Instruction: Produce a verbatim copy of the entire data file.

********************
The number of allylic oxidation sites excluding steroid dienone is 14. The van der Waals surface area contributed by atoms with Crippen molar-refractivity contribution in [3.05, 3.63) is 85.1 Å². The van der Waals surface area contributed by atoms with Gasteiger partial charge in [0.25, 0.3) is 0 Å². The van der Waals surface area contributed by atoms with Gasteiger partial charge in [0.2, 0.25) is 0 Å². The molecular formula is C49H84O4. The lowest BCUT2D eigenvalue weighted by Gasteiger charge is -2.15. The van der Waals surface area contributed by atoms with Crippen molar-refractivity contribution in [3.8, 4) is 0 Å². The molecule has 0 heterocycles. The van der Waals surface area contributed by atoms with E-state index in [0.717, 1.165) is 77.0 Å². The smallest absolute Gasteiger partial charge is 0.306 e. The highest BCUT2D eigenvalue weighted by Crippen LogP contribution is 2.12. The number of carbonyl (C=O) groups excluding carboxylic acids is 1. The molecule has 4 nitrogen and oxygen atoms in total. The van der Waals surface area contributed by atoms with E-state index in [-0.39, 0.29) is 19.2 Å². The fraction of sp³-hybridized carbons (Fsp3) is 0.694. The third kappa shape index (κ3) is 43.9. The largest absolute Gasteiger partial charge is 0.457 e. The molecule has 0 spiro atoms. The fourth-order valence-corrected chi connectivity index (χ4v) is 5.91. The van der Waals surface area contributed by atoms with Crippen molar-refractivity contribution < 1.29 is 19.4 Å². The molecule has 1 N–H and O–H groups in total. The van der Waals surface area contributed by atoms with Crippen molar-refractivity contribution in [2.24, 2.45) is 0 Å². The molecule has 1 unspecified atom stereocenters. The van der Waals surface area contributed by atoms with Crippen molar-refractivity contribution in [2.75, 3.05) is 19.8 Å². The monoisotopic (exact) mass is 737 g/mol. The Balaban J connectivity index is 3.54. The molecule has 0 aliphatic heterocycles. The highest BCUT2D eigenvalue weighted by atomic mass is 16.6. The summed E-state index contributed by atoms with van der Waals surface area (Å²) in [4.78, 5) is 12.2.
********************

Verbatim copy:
The number of allylic oxidation sites excluding steroid dienone is 14. The van der Waals surface area contributed by atoms with Crippen molar-refractivity contribution in [3.05, 3.63) is 85.1 Å². The van der Waals surface area contributed by atoms with Gasteiger partial charge in [0.25, 0.3) is 0 Å². The van der Waals surface area contributed by atoms with Gasteiger partial charge in [0.2, 0.25) is 0 Å². The molecular formula is C49H84O4. The lowest BCUT2D eigenvalue weighted by Gasteiger charge is -2.15. The van der Waals surface area contributed by atoms with Crippen molar-refractivity contribution in [3.8, 4) is 0 Å². The molecule has 0 heterocycles. The van der Waals surface area contributed by atoms with E-state index in [0.717, 1.165) is 77.0 Å². The smallest absolute Gasteiger partial charge is 0.306 e. The highest BCUT2D eigenvalue weighted by Crippen LogP contribution is 2.12. The number of carbonyl (C=O) groups excluding carboxylic acids is 1. The molecule has 4 nitrogen and oxygen atoms in total. The van der Waals surface area contributed by atoms with E-state index in [-0.39, 0.29) is 19.2 Å². The fraction of sp³-hybridized carbons (Fsp3) is 0.694. The third kappa shape index (κ3) is 43.9. The largest absolute Gasteiger partial charge is 0.457 e. The molecule has 0 spiro atoms. The fourth-order valence-corrected chi connectivity index (χ4v) is 5.91. The van der Waals surface area contributed by atoms with Crippen molar-refractivity contribution < 1.29 is 19.4 Å². The molecule has 1 N–H and O–H groups in total. The van der Waals surface area contributed by atoms with Crippen molar-refractivity contribution in [2.24, 2.45) is 0 Å². The molecule has 1 unspecified atom stereocenters. The van der Waals surface area contributed by atoms with Crippen molar-refractivity contribution in [2.75, 3.05) is 19.8 Å². The monoisotopic (exact) mass is 737 g/mol. The Balaban J connectivity index is 3.54. The molecule has 0 aliphatic heterocycles. The highest BCUT2D eigenvalue weighted by atomic mass is 16.6. The summed E-state index contributed by atoms with van der Waals surface area (Å²) in [4.78, 5) is 12.2.